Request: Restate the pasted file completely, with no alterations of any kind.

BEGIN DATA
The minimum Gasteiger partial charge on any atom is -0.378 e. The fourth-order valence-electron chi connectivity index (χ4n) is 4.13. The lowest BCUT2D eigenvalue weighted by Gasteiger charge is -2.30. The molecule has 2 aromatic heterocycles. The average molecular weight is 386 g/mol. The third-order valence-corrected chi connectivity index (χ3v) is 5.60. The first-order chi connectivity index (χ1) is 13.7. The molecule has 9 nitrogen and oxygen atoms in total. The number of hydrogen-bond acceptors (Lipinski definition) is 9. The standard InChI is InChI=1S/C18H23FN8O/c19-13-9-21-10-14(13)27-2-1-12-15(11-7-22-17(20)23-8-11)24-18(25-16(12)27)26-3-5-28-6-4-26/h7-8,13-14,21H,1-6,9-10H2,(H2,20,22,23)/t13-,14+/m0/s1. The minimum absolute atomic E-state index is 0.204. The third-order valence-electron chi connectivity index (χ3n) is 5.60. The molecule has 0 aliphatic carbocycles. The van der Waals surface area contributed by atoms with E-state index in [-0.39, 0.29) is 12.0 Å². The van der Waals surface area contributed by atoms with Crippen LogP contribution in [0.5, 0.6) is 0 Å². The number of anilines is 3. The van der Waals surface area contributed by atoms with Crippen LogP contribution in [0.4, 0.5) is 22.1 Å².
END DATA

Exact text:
The minimum Gasteiger partial charge on any atom is -0.378 e. The fourth-order valence-electron chi connectivity index (χ4n) is 4.13. The lowest BCUT2D eigenvalue weighted by Gasteiger charge is -2.30. The molecule has 2 aromatic heterocycles. The average molecular weight is 386 g/mol. The third-order valence-corrected chi connectivity index (χ3v) is 5.60. The first-order chi connectivity index (χ1) is 13.7. The molecule has 9 nitrogen and oxygen atoms in total. The number of hydrogen-bond acceptors (Lipinski definition) is 9. The standard InChI is InChI=1S/C18H23FN8O/c19-13-9-21-10-14(13)27-2-1-12-15(11-7-22-17(20)23-8-11)24-18(25-16(12)27)26-3-5-28-6-4-26/h7-8,13-14,21H,1-6,9-10H2,(H2,20,22,23)/t13-,14+/m0/s1. The minimum absolute atomic E-state index is 0.204. The third-order valence-electron chi connectivity index (χ3n) is 5.60. The molecule has 0 aliphatic carbocycles. The van der Waals surface area contributed by atoms with E-state index in [-0.39, 0.29) is 12.0 Å². The van der Waals surface area contributed by atoms with Crippen LogP contribution in [0.5, 0.6) is 0 Å². The number of anilines is 3. The van der Waals surface area contributed by atoms with Crippen LogP contribution in [0.4, 0.5) is 22.1 Å².